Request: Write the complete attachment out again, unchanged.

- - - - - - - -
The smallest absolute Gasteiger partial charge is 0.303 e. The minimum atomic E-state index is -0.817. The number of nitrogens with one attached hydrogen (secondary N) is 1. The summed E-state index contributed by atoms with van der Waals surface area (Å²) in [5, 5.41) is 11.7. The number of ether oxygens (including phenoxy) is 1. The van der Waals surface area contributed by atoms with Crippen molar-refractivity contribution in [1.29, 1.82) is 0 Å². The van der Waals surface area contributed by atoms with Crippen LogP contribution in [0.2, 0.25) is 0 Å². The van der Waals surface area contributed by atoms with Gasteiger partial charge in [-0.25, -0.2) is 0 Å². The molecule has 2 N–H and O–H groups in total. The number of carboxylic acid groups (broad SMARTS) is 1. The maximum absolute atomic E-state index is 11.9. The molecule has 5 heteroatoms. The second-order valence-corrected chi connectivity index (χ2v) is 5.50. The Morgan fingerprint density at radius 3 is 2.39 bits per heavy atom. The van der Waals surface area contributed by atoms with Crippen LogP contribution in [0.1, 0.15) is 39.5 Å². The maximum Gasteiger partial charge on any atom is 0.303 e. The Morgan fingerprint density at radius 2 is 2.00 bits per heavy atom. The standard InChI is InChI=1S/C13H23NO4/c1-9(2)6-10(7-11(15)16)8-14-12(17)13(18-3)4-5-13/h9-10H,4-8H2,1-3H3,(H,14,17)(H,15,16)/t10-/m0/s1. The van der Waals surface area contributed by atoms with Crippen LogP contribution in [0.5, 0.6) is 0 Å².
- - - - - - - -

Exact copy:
The smallest absolute Gasteiger partial charge is 0.303 e. The minimum atomic E-state index is -0.817. The number of nitrogens with one attached hydrogen (secondary N) is 1. The summed E-state index contributed by atoms with van der Waals surface area (Å²) in [5, 5.41) is 11.7. The number of ether oxygens (including phenoxy) is 1. The van der Waals surface area contributed by atoms with Crippen molar-refractivity contribution in [1.29, 1.82) is 0 Å². The van der Waals surface area contributed by atoms with Crippen LogP contribution in [0.2, 0.25) is 0 Å². The van der Waals surface area contributed by atoms with Gasteiger partial charge in [-0.25, -0.2) is 0 Å². The molecule has 2 N–H and O–H groups in total. The number of carboxylic acid groups (broad SMARTS) is 1. The maximum absolute atomic E-state index is 11.9. The molecule has 5 heteroatoms. The second-order valence-corrected chi connectivity index (χ2v) is 5.50. The Morgan fingerprint density at radius 3 is 2.39 bits per heavy atom. The van der Waals surface area contributed by atoms with Crippen LogP contribution in [0.1, 0.15) is 39.5 Å². The maximum Gasteiger partial charge on any atom is 0.303 e. The Morgan fingerprint density at radius 2 is 2.00 bits per heavy atom. The standard InChI is InChI=1S/C13H23NO4/c1-9(2)6-10(7-11(15)16)8-14-12(17)13(18-3)4-5-13/h9-10H,4-8H2,1-3H3,(H,14,17)(H,15,16)/t10-/m0/s1. The van der Waals surface area contributed by atoms with Crippen LogP contribution in [0.5, 0.6) is 0 Å².